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Debunking a Few Commonly Held Fracking Myths

Exploding sinks and liquid that flows upward.

by
Jazz Shaw

Bio

April 5, 2014 - 10:54 pm
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No country for young men.

Prior to each election cycle, one topic is sure to be raised in the debate for office seekers in every corner of the nation where energy exploration takes place. Where do you stand on fracking? Properly known as hydraulic fracturing, fracking is the liberal boogieman which is, according to environmental activists, responsible for everything from the rampant destruction of the wilderness to exploding sinks.

So popular is this allegedly common knowledge that The Daily Show’s Asif Mandvi did a “special report” on the subject this year. He highlighted the hazards posed to citizens residing near natural gas drilling rigs and lampooned industry experts who had the audacity to question the scientific accuracy of esteemed liberal studies on the subject such as the Matt Damon film, Promised Land.

As with most such displays of eco-warrior activism, a few pesky but pertinent details were left out of the Comedy Central analysis.  One of the chief accusations which was somewhat casually tossed into the report dealt with the commonly held belief on the Left that fluids used in the hydraulic fracturing process – along with the sought after natural gas itself – somehow migrate to the surface and contaminate the drinking water of those living nearby.  But do they?

No less of a Right Wing source than CBS News reported just last year that extensive studies in Pennsylvania had failed to provide proof of this allegation.  As part of an ongoing test, the drilling company agreed to inject unique chemical markers into their fracking fluid and allow the state Department of Energy to conduct regular tests of wells and ground water over a period of years to see if the markers were making their way to the surface. Not surprisingly, none were detected.

The fracking fluid is more than 98% water and sand, with the small remaining volume being a combination of chemicals used to free up the natural gas more easily. They are typically injected at depths greater than 8,000 feet under the ground, and to make it to the surface they would need to travel upwards in defiance of gravity, passing through several different geologic layers before reaching the aquifer above.  To date, studies have not indicated that this is happening.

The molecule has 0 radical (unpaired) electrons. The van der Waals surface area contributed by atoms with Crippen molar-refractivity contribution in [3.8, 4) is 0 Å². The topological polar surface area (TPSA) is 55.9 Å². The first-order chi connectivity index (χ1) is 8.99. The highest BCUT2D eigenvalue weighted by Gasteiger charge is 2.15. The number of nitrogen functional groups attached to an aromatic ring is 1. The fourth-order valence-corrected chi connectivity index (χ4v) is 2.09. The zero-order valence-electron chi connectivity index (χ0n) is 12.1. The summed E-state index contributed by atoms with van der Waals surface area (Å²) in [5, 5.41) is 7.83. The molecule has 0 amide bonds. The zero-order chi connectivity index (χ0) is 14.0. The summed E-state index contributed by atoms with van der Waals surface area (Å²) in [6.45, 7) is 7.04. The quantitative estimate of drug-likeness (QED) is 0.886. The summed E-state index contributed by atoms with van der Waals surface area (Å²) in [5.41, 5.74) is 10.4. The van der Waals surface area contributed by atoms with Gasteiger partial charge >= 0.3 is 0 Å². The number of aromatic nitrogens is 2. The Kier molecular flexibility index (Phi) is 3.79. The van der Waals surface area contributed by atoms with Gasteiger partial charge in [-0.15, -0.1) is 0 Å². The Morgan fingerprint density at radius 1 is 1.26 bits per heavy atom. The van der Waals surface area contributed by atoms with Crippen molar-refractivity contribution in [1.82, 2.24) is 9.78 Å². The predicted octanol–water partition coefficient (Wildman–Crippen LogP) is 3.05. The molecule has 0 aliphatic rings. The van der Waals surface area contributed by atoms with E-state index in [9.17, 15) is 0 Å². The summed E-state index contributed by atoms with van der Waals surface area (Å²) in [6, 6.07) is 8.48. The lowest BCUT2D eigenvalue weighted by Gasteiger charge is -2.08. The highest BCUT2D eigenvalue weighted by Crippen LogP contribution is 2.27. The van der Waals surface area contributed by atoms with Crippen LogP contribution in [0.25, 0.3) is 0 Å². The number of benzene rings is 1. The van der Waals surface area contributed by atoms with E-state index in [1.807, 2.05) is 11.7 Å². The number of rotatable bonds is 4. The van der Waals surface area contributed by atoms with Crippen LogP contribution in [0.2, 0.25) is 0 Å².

But what of the Pennsylvania man who was able to set his tap water on fire in the fictional movie, Gasland? Surely that must mean something!

It does.  And to understand precisely what it signifies, we should take a brief detour to another location in the Keystone State.  The town of Centralia, or at least what remains of it, lies in the same geographic belt as the natural gas mining sites mentioned above.  If you go to Centralia you’ll find a ghost town, all but abandoned by man.  In various spots, steam and noxious gases rise from the ground with no obvious cause and the air is considered unfit for human habitation.

Comments are closed.

Top Rated Comments   
To the left, the word 'fracking' carries they same Pavlovian reaction as the words 'Koch Brothers' -- They immediately know it's evil and anything bad said about it must be true. That's why when Los Angeles had its two moderate earthquakes two weeks ago, L.A. politicians could blame them on fracking and not be laughed all the way to the Arizona state line.

Any groundwater contamination from oilfield drilling activity is far more likely to come from the after-process of reinjecting brine water byproduct from drilling, either where the casing on the reinjection well is bad or those tasked with doing it use an improper well. When you have as much money in oil and natural gas drilling as you have right now, you are going to attract some people who either want to get rich quick by cutting corners, or truly are too dense/lazy to follow the rules. But that's a matter for government oversight -- something you'd think the big government types would be satisfied with. But the environmentalist wing of the left wants America to produce no more power than it takes to keep their personal iPhones, big screen TVs and other home and office electrical devices running. So as a result, the 'clean natural gas' they were crying for the U.S. to develop for almost 40 years, when the sources were tougher to reach, is now attacked as evil once a plethora of it is obtainable.
21 weeks ago
21 weeks ago Link To Comment